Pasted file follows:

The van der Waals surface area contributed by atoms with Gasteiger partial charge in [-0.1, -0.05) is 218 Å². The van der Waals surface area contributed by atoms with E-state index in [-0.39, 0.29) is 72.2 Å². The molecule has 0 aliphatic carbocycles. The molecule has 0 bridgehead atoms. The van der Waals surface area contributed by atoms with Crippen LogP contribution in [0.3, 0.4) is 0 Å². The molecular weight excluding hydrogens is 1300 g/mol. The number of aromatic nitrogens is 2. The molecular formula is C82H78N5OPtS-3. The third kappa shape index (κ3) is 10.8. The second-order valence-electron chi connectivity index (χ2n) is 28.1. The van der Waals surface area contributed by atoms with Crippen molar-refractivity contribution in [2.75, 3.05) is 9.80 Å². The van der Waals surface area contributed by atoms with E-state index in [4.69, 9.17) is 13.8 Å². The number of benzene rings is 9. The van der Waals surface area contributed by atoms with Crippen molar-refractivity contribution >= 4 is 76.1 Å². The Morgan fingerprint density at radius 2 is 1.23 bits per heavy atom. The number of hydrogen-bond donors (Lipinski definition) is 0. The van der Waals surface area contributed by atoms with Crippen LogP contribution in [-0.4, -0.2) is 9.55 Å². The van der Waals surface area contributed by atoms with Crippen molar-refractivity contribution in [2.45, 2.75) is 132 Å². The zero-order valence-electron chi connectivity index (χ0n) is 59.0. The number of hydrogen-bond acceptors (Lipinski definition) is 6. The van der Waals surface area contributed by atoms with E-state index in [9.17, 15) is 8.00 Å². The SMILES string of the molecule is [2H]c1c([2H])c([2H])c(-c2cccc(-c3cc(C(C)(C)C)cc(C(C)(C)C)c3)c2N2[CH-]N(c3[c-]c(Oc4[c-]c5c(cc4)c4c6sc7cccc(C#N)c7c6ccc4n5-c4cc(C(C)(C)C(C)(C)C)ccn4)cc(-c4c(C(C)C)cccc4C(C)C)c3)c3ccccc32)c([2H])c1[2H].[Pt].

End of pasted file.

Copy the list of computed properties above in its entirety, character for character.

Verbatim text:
The van der Waals surface area contributed by atoms with Gasteiger partial charge in [-0.1, -0.05) is 218 Å². The van der Waals surface area contributed by atoms with E-state index in [-0.39, 0.29) is 72.2 Å². The molecule has 0 aliphatic carbocycles. The molecule has 0 bridgehead atoms. The van der Waals surface area contributed by atoms with Crippen LogP contribution in [0.3, 0.4) is 0 Å². The molecular weight excluding hydrogens is 1300 g/mol. The number of aromatic nitrogens is 2. The molecular formula is C82H78N5OPtS-3. The third kappa shape index (κ3) is 10.8. The second-order valence-electron chi connectivity index (χ2n) is 28.1. The van der Waals surface area contributed by atoms with Crippen molar-refractivity contribution in [2.75, 3.05) is 9.80 Å². The van der Waals surface area contributed by atoms with E-state index in [4.69, 9.17) is 13.8 Å². The number of benzene rings is 9. The van der Waals surface area contributed by atoms with Crippen molar-refractivity contribution >= 4 is 76.1 Å². The Morgan fingerprint density at radius 2 is 1.23 bits per heavy atom. The number of hydrogen-bond donors (Lipinski definition) is 0. The van der Waals surface area contributed by atoms with Crippen LogP contribution in [-0.4, -0.2) is 9.55 Å². The van der Waals surface area contributed by atoms with Crippen molar-refractivity contribution in [2.45, 2.75) is 132 Å². The zero-order valence-electron chi connectivity index (χ0n) is 59.0. The number of hydrogen-bond acceptors (Lipinski definition) is 6. The van der Waals surface area contributed by atoms with E-state index in [9.17, 15) is 8.00 Å². The SMILES string of the molecule is [2H]c1c([2H])c([2H])c(-c2cccc(-c3cc(C(C)(C)C)cc(C(C)(C)C)c3)c2N2[CH-]N(c3[c-]c(Oc4[c-]c5c(cc4)c4c6sc7cccc(C#N)c7c6ccc4n5-c4cc(C(C)(C)C(C)(C)C)ccn4)cc(-c4c(C(C)C)cccc4C(C)C)c3)c3ccccc32)c([2H])c1[2H].[Pt].